Orchestrator, Globecast now allows its customers to take full advantage of cloud OPEX models for live 4K playout. This includes creation of pop-up channels. Globecast has also significantly enhanced its Managed Cloud Network (MCN) solution, tailored for sports broadcasters and rights holders, with the launch of version 2.0. Globecast MCN allows customers to add value to an event to which they have bought rights by facilitating cloud-based distribution of additional content. It means aﬃliates can air content specific to each aﬃliate without the additional cost of more fibre or satellite capacity. Version 2.0 now includes integration direct from the venue site to aﬃliates, removing any connectivity hurdles, providing a complete endto-end solution. Through Orchestrator, customers have access to controlling which aﬃliates receive specific content based on rights purchasing. It also includes support for the SRT (Secure Reliable
Transport) protocol alongside existing Zixi protocol support. Also, Globecast has worked across 2021 on its remote production oﬀering and has developed a range of remote production and commentary services. The company, with its global connectivity solutions supports remote productions of all types. Recently, Globecast announced a partnership with Gravity Media to support customers at next year’s Football World Cup.
SDNsquare SDNsquare announced, IBC 2021 related, the release 1.9 of their GRID
network controller: a Software Defined Network controller which guides data-stream paths and creates predictable, low latency flow to optimize network performance and management. GRID facilitates configuration of an IP infrastructure in a way that is both modular and scalable. The updates include additional support and configuration for a range of switches, extended approaches to visualization and monitoring, improved performance for large networks and increased API-based interoperability. As well as extending the switch support oﬀered through GRID to a greater
number of Arista Mellanox and Netgear switches, other switches which are not yet supported can still be configured within the system.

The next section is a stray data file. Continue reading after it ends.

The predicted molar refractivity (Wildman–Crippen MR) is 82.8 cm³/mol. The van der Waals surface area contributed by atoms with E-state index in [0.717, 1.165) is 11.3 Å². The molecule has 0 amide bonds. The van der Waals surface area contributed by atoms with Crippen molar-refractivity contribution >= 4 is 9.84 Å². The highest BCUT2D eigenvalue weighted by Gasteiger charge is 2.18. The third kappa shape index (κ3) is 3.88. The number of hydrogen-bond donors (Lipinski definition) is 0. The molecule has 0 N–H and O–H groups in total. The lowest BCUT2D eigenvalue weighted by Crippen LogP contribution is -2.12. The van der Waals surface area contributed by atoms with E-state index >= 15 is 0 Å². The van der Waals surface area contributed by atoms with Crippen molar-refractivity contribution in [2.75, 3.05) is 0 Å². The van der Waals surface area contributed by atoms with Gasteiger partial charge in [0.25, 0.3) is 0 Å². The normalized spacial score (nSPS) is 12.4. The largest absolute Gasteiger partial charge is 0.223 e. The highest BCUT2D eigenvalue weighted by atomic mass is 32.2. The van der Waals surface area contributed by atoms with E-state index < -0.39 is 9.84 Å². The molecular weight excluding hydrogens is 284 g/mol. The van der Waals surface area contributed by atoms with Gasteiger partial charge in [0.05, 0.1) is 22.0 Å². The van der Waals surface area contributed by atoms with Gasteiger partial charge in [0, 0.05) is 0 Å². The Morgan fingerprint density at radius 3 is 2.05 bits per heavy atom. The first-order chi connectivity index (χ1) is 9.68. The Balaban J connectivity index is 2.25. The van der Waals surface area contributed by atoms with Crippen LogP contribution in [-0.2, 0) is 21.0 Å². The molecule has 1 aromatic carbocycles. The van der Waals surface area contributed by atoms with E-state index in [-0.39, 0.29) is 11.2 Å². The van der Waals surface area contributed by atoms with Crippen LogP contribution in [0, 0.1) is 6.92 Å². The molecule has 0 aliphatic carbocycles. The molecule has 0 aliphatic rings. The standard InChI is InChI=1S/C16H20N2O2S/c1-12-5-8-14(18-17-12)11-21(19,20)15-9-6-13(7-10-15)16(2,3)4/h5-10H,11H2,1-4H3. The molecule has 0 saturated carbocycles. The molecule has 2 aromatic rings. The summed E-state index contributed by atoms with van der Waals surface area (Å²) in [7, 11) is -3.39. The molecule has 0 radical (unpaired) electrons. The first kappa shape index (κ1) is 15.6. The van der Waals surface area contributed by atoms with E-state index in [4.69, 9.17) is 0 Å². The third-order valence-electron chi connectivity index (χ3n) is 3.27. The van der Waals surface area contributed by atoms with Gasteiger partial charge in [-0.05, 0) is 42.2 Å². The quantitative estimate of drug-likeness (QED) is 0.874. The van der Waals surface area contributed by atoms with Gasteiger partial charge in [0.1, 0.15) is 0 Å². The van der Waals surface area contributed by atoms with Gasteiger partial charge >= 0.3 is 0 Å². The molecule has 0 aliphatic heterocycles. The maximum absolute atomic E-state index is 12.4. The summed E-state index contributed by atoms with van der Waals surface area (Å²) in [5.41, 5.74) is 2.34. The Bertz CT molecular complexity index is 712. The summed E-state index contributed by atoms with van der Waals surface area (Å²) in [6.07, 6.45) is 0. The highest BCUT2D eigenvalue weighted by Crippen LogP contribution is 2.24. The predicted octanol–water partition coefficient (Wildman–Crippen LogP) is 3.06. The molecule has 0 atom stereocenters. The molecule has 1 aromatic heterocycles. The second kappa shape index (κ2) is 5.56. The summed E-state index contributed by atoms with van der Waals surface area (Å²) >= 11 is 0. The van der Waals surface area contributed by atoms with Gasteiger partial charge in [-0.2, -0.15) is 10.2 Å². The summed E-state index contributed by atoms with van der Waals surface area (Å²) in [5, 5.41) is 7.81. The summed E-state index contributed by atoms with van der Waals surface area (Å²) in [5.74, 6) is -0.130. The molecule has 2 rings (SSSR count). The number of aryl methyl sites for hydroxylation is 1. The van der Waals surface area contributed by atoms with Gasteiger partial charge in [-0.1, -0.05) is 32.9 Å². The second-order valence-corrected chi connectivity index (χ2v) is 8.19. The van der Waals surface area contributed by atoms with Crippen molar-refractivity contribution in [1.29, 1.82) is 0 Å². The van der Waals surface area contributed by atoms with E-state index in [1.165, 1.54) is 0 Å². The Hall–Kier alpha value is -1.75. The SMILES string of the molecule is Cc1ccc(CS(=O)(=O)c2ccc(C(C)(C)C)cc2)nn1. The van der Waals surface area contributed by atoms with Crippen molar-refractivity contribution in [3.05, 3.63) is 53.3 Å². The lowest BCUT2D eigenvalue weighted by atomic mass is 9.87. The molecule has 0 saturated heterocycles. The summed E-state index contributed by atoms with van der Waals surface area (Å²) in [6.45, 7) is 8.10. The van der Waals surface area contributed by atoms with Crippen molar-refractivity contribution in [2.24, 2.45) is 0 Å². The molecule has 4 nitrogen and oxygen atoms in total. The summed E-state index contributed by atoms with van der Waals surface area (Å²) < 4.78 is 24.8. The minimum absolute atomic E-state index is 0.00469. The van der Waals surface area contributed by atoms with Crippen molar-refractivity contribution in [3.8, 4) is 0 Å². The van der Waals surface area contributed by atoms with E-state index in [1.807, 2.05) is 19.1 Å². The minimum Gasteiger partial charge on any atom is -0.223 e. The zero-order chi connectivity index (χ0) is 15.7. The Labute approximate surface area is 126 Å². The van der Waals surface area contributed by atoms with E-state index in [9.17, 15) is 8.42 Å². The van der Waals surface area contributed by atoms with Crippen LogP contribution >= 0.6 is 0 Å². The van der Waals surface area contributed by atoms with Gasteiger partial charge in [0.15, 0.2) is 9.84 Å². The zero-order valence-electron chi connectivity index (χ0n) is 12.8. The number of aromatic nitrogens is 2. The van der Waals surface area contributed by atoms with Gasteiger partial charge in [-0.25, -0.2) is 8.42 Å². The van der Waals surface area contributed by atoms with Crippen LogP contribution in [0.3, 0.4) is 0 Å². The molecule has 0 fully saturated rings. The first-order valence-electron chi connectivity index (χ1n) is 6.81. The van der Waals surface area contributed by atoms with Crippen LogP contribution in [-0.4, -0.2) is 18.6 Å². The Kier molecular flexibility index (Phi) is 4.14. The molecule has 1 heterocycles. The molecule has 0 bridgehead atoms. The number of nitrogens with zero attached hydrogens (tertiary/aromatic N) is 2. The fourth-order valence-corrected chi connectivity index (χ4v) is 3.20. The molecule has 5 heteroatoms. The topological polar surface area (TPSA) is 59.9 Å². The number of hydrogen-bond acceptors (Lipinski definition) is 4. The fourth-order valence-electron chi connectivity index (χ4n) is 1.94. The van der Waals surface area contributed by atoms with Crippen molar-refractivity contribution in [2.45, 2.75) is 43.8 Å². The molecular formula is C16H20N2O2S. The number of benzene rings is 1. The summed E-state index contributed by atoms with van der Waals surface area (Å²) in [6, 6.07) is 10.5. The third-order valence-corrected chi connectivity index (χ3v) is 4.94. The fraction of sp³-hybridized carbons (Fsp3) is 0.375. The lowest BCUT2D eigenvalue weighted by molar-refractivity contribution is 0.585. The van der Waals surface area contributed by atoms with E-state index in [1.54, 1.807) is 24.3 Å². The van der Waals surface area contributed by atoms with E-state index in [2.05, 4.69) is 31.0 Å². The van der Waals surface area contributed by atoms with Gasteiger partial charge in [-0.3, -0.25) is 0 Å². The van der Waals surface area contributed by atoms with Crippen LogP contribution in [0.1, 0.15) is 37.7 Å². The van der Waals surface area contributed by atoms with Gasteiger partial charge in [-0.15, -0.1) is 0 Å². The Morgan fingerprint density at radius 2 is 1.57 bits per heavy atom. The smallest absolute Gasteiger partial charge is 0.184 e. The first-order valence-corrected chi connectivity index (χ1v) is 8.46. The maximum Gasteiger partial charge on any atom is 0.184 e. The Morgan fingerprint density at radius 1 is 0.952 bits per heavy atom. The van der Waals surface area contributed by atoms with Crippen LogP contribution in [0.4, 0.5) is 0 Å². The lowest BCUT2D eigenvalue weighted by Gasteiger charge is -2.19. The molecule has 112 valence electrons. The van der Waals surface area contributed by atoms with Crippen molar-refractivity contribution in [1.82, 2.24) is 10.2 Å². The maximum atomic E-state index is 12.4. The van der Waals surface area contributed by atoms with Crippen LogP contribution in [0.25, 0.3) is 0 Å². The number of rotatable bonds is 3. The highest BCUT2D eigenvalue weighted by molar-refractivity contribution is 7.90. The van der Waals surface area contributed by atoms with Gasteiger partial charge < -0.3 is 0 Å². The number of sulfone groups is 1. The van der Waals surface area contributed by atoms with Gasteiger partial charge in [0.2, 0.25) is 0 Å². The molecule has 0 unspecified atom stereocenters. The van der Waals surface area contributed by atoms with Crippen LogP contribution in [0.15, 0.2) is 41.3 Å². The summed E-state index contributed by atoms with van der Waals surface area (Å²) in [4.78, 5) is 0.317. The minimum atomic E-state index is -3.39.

cache calculation time for large networks consisting of more than 100 switches has been significantly improved.
The system is enhanced with an ability to backup and restore from preconfigured snapshots, as well as downloading them for oﬀ-site backup. Addition of a partner API allows for GRID to be used as a middleware engine integrated into user workflows, though the intuitive WYSIWYG (What You See Is What You Get) GUI that ships with the system.
Bridge Technologies launches VB440. Built as a monitoring solution for IP and SDI/IP-encapsulated production environments, the VB440 delivers ultralow latency analytics of compressed and uncompressed data to provide creatives and technicians alike with the deep insight they need to ensure error-free delivery of live and recorded broadcast from any remote location. This solution will allow production professionals to monitor and visualize both HDR and SDR production outputs from anywhere in the world using only an HTML5 browser.
In terms of improvements made in the field of reliability and monitoring, a new deterministic switch memory model has been added - enabling more extensive QoS settings, and alternative flow paths, flow overview and bandwidth usage have been visualised in order to facilitate improved debugging, along with the addition of a range of search and filter options. Finally, in terms of overall functionality and performance, the path
The B440 starts from the point of being able to identify the type of coded stream coming in, be this HLG, PG, S-Log3, or a number of other standards, either through manual setting or through automatic recognition
from ancillary data or NMOS signalling data. The user is then able to access any of the existing wide range of waveform scopes within the VB440 and apply them to this HDR stream. In addition though, the Graticule has been adjusted to accommodate the needs of HDR more comprehensively, including not only IRE but NITs graticules, as well as an ability to adjust Graticule sensitivity. What is most fundamental about the HDR capabilities of the VB440 is its ability to give a visual preview of an HDR output image through a non-HDR compatible browser. This is achieved by converting the specific codings of the HDR image into the sRGB colourspace of the browser.
Aeta AETA Audio Systems, a company which manufacturers audio and IP codecs, is presenting ScoopyFlex. The solution consists on a portable codec on a docking station that performs as a fullfledged commentary unit.